Malaysia’s Premier Badawi Buys Some Time

Although Abdullah Ahmad Badawi has finally announced he will step down from Malaysia’s premiership in the middle of 2010 in favor of his scandal-scarred deputy, Najib Tun Razak, the announcement actually extends Badawi’s projected time in office over what was expected in the wake of disastrous March 8 national elections that appeared about to end his political career.

In recent weeks, the National Front, or Barisan Nasional, has struggled to stay afloat after losing its 50-year grip on a two-thirds majority in the Dewan Rakyat, or parliament. It also lost five states and the federal territory of Kuala Lumpur to Pakatan Rakyat, or Peoples' Alliance, led by former deputy prime minister and finance minister Anwar Ibrahim.

But today, Badawi’s hold on power has been strengthened by the fact that there appear to be no viable alternatives to him. The Pakatan Rakyat is riven with dissention between three vastly dissimilar parties whose cultural dissonances were no more dramatically pointed up than in a July 6 rally when a young Malay musician named Alak, playing a ribald rock song called “Jilat,” (Lick) mooned the audience. At that point, enraged members of PAS, the fundamentalist Islamic party in the coalition, started beating him and pelting him with bottles. He had to be rescued by police.

That isn’t to say Badawi is home free. The announcement of his departure buys him time more than anything. On July 13, leaders of the Sabah Progressive Party, a splinter party in the Barisan, intend to bring a long-anticipated no-confidence vote in the parliament. While the vote is likely to fail, it can be expected to weaken him. Also, branch elections in the United Malays National Organisation, Badawi’s party and the leading ethnic party in the coalition, and he faces trouble at the grassroots. There are party stalwarts aligned with former Prime Minister Mahathir Mohamad, who would like to see him out immediately.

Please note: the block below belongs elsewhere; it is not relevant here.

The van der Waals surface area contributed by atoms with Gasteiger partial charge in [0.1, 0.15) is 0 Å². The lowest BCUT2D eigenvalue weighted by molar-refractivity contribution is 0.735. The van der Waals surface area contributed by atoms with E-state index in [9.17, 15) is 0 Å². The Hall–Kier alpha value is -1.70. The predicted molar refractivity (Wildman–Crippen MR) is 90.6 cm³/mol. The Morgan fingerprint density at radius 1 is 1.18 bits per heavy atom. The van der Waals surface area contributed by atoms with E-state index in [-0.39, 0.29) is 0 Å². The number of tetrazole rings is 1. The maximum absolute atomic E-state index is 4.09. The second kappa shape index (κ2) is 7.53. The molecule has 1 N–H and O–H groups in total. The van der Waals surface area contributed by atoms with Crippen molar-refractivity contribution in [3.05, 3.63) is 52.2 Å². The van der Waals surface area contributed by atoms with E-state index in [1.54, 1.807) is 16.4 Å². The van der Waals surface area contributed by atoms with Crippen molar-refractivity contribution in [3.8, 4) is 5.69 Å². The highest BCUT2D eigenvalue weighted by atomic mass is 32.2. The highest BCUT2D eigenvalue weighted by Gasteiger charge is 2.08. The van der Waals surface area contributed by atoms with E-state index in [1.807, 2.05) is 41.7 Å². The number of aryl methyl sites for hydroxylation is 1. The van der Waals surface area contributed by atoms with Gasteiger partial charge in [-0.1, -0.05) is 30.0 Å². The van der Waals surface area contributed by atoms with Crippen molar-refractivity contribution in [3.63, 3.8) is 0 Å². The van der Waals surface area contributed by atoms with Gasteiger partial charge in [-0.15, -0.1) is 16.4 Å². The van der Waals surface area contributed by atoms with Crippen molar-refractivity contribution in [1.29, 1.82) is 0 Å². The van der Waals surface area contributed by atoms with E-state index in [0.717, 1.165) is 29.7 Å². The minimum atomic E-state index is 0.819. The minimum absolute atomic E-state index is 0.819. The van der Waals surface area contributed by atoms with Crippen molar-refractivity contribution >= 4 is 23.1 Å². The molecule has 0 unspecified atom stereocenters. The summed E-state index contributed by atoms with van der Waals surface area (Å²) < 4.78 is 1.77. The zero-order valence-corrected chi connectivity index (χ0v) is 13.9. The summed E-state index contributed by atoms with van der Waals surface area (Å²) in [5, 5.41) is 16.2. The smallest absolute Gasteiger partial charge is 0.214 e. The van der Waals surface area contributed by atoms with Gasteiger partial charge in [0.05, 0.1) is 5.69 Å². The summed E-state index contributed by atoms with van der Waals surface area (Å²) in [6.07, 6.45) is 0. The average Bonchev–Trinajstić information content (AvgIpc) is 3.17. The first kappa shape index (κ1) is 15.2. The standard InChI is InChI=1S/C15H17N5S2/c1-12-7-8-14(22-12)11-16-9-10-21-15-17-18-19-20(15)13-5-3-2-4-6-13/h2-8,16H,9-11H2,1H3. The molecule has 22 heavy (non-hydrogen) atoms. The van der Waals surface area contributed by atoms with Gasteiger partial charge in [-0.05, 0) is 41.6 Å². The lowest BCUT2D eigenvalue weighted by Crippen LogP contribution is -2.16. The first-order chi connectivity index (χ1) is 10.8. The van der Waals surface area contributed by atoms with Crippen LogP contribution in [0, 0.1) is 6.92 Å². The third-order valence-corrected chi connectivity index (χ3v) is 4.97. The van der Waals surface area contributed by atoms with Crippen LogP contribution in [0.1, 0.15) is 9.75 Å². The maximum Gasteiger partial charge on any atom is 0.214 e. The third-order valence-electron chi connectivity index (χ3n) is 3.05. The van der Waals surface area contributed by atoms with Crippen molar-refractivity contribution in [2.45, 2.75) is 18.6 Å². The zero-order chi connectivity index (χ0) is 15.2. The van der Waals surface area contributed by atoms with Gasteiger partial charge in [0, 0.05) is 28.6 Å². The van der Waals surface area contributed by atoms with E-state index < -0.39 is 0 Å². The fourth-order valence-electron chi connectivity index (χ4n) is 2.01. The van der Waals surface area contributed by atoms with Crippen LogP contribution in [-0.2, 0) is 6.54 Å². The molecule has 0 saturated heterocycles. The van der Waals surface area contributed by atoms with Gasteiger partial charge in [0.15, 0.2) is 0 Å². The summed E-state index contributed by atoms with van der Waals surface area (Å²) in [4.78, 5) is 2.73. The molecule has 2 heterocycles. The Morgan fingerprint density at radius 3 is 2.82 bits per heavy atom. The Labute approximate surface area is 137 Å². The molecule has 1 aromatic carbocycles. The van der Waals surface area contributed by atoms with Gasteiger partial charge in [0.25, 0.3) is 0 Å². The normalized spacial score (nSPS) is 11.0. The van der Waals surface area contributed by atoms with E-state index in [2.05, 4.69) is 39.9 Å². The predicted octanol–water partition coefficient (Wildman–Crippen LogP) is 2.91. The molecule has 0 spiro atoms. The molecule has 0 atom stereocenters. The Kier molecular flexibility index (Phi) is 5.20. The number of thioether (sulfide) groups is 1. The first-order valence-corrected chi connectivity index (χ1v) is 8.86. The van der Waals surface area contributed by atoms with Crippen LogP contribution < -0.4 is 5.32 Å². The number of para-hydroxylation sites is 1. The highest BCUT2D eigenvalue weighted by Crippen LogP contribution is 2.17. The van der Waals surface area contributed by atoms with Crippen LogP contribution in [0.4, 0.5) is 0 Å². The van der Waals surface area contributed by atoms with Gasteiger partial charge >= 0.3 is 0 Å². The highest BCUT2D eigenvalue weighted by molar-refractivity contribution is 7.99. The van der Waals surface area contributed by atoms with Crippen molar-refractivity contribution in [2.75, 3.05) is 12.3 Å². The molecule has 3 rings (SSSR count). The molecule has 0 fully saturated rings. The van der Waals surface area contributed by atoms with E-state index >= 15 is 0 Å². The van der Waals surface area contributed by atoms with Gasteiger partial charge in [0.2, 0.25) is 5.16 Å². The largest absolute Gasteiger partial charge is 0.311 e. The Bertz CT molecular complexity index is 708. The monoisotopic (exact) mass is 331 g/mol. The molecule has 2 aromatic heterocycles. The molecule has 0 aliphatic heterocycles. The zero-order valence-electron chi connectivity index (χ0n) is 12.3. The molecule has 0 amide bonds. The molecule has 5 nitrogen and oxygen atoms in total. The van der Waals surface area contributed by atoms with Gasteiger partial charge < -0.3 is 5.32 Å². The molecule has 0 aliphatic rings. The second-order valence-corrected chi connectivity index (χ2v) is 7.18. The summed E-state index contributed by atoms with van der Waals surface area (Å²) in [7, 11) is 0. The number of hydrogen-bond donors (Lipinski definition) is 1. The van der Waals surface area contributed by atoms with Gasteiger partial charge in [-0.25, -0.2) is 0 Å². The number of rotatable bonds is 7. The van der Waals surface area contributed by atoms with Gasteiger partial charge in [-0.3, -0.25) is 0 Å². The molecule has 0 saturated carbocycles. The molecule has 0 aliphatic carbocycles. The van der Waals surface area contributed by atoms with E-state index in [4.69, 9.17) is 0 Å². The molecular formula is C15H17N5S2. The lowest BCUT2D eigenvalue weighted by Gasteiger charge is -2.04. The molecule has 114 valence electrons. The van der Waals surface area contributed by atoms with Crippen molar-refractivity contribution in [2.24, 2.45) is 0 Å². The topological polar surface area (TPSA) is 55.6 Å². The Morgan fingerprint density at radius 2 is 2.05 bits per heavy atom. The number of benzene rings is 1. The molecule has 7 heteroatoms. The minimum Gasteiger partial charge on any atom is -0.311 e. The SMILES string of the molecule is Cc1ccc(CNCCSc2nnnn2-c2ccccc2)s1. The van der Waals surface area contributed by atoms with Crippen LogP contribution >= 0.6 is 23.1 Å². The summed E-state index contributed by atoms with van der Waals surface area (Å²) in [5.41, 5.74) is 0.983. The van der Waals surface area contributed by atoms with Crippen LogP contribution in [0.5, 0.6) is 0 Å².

Within UMNO, Najib himself has been scarred badly by allegations of his purported role and that of his wife in the gruesome murder of 28-year-old Altantuya Shariibuu. In October 2006, the Mongolian translator was shot before being blown to bits with military grade explosives in a jungle just outside Kuala Lumpur. Despite being named as his successor by Badawi, most political observers in Kuala Lumpur believe Najib is so badly tainted by the murder and other allegations of corruption that it would be difficult for him to become prime minister. Nonetheless, Najib pronounced himself “touched” by Badawi’s announcement.